I'm not sure how to word this... I'm working with a HMAC (I think of it being a "salted hash"). I know the entire string being hashed, I do NOT know the salt. I also know the first 8 characters of the resulting hash. I can also, repeatedly, generate new hashes by changing the input string, and retrieve new first-8 characters.

Does that in any way make it even remotely possible to find the salt? Even via brute forcing, would that decrease the entropy at all, if I were able to modify the hashing algo (much like how bitcoin is mined by pre-computing most of the hash and only updating the nonce at the end, removing many many steps from the hashing itself)?

From all I've learned, I'm leaning towards a "no", that its no help whatsoever. That being said, I've never worked with a HMAC/salted hash before, so I'm not sure if that works any differently. Is finding the salt any easier because of how a HMAC is computed?

  • 2
    $\begingroup$ The question is not well defined. What exactly do you mean by salted HMAC? Do you mean HMAC with a random key that is not known? If so, you have no chance of finding it given the data (assuming a key of reasonable length). $\endgroup$ – Yehuda Lindell Jul 21 '15 at 18:22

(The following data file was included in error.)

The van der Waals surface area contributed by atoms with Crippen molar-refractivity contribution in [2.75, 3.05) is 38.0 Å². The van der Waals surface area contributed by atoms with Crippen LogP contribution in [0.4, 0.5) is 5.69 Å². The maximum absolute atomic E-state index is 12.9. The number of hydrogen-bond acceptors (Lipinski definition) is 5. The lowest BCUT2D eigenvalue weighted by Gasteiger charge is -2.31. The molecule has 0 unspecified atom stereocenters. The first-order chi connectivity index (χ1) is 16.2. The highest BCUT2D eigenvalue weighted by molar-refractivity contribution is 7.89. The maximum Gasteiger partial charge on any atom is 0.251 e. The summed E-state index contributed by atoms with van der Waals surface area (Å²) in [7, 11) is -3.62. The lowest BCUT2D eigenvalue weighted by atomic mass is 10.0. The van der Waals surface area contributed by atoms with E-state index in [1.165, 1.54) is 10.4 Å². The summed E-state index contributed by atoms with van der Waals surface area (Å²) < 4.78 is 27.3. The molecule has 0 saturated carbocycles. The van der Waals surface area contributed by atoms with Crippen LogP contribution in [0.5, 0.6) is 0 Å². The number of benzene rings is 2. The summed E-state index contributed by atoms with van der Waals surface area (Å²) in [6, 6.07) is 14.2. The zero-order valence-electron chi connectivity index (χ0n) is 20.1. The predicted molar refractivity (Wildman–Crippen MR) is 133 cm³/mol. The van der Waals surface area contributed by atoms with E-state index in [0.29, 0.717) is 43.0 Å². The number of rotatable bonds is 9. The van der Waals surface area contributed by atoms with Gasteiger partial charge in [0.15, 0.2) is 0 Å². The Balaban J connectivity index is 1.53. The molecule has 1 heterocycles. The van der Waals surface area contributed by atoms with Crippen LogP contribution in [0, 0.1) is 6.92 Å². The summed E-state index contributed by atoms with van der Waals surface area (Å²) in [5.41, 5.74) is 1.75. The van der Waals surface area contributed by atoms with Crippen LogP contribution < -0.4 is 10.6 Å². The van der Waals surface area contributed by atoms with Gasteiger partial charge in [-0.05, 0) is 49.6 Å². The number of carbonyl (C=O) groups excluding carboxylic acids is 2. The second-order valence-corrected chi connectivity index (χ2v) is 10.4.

Assuming you mean a normal HMAC with a strong unknown key, no amount of MAC values for known, or even chosen messages would help you find the key. That would mean a failure of HMAC's forgery resistance, which is expected of MAC algorithms.

(It would be a very bad case of forgery attack, since it would allow forging MACs for any messages. Even much lesser attacks, like being able to forge a single valid MAC for another message, would be considered significant breaks.)

| improve this answer | |

Your Answer

By clicking “Post Your Answer”, you agree to our terms of service, privacy policy and cookie policy

Not the answer you're looking for? Browse other questions tagged or ask your own question.